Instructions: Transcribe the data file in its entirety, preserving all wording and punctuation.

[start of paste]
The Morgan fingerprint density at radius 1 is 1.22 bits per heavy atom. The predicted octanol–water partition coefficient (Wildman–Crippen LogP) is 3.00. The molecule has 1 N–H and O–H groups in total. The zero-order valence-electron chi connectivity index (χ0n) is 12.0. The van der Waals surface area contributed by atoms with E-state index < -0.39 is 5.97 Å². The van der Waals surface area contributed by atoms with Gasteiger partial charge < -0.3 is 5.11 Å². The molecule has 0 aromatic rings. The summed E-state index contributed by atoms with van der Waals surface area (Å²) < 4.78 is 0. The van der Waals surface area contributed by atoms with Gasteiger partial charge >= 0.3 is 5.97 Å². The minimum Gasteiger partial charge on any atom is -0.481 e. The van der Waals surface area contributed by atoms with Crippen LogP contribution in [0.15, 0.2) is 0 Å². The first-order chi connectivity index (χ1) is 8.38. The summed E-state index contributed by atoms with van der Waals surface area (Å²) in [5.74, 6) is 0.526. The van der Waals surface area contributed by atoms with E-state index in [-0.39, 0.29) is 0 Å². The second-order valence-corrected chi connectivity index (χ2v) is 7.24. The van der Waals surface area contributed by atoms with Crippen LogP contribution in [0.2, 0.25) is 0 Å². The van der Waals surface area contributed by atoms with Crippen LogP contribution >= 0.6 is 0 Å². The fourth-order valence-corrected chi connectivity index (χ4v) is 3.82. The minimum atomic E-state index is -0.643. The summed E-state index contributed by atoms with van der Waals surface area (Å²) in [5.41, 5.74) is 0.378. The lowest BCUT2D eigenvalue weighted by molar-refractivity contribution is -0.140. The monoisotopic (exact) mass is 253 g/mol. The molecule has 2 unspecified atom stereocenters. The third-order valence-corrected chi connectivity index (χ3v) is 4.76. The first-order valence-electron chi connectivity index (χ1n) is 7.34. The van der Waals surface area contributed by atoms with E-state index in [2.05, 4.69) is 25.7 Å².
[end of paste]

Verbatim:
The Morgan fingerprint density at radius 1 is 1.22 bits per heavy atom. The predicted octanol–water partition coefficient (Wildman–Crippen LogP) is 3.00. The molecule has 1 N–H and O–H groups in total. The zero-order valence-electron chi connectivity index (χ0n) is 12.0. The van der Waals surface area contributed by atoms with E-state index < -0.39 is 5.97 Å². The van der Waals surface area contributed by atoms with Gasteiger partial charge < -0.3 is 5.11 Å². The molecule has 0 aromatic rings. The summed E-state index contributed by atoms with van der Waals surface area (Å²) < 4.78 is 0. The van der Waals surface area contributed by atoms with Gasteiger partial charge >= 0.3 is 5.97 Å². The minimum Gasteiger partial charge on any atom is -0.481 e. The van der Waals surface area contributed by atoms with Crippen LogP contribution in [0.15, 0.2) is 0 Å². The first-order chi connectivity index (χ1) is 8.38. The summed E-state index contributed by atoms with van der Waals surface area (Å²) in [5.74, 6) is 0.526. The van der Waals surface area contributed by atoms with E-state index in [-0.39, 0.29) is 0 Å². The second-order valence-corrected chi connectivity index (χ2v) is 7.24. The van der Waals surface area contributed by atoms with Crippen LogP contribution in [0.2, 0.25) is 0 Å². The van der Waals surface area contributed by atoms with Crippen LogP contribution >= 0.6 is 0 Å². The fourth-order valence-corrected chi connectivity index (χ4v) is 3.82. The minimum atomic E-state index is -0.643. The summed E-state index contributed by atoms with van der Waals surface area (Å²) in [5.41, 5.74) is 0.378. The lowest BCUT2D eigenvalue weighted by molar-refractivity contribution is -0.140. The monoisotopic (exact) mass is 253 g/mol. The molecule has 2 unspecified atom stereocenters. The third-order valence-corrected chi connectivity index (χ3v) is 4.76. The first-order valence-electron chi connectivity index (χ1n) is 7.34. The van der Waals surface area contributed by atoms with E-state index in [2.05, 4.69) is 25.7 Å².